When claims of these facilities first arose, China, as they frequently do, outright lied and denied their existence entirely. There is ample video footage of Chinese representatives denying the existence of the centers to begin with, as well as attempting to discredit those who reported on them. Taking place around August of last year as reports began to trickle out, Chinese officials claimed that the camps were a fabrication, and labelled the allegations as “unfounded slander” and “defamatory rumors.”

It was only later as evidence began to emerge from satellite documents, video evidence, and released detainees, that China finally admitted that, it had, in an alarmingly short period of time and in the utmost secrecy, transported approximately 20% of its male Uighur population into camps, somewhere between 1 and 3 million people, crushing the economy while claiming that these schools were meant to revitalize the region.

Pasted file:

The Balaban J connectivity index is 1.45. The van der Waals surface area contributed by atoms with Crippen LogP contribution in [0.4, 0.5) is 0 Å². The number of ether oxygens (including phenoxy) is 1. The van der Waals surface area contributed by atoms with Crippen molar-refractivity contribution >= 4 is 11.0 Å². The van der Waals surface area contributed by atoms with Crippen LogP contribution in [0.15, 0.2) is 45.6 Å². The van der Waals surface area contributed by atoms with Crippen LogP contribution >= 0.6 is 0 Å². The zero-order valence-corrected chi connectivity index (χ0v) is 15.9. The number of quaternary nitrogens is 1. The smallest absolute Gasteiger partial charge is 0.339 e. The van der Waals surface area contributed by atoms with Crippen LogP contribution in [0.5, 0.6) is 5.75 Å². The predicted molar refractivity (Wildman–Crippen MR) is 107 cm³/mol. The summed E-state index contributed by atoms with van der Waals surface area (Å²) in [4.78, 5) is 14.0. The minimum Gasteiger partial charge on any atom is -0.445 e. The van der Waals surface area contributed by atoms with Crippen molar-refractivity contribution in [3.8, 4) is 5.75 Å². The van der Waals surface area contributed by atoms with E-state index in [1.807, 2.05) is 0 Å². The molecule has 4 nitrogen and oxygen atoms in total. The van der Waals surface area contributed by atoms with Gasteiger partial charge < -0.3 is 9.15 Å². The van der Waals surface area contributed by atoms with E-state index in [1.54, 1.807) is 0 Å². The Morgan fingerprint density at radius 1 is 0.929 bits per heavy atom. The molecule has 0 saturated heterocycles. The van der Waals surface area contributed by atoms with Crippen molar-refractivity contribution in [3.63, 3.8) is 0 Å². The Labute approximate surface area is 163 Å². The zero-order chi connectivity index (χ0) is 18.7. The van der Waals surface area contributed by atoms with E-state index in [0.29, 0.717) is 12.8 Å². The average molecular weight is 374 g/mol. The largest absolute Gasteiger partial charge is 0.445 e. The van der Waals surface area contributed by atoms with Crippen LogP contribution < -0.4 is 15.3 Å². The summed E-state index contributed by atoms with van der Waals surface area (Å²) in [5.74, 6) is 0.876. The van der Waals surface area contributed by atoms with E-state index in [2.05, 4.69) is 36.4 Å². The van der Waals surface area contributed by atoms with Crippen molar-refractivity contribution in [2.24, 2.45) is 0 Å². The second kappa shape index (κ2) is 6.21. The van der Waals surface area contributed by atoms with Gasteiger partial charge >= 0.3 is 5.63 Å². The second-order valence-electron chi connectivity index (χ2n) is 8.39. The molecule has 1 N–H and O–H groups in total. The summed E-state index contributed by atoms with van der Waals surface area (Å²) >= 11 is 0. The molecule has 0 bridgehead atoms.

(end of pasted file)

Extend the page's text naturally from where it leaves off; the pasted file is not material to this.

Their lies were immediately qualified. These “re-education” camps, whose existence had been explicitly denied only months prior, were labelled voluntary vocational facilities, vernacular eerily reminiscent of the Stalinist re-education gulags of the former Soviet Union.

The initial fraudulent denials regarding their existence, followed by their qualifications, should make any rational observer seriously question the veracity of any subsequent Chinese statements, as well as take further pause to consider why they lied about the facilities initially, in what they intended to hide.

Independent Verification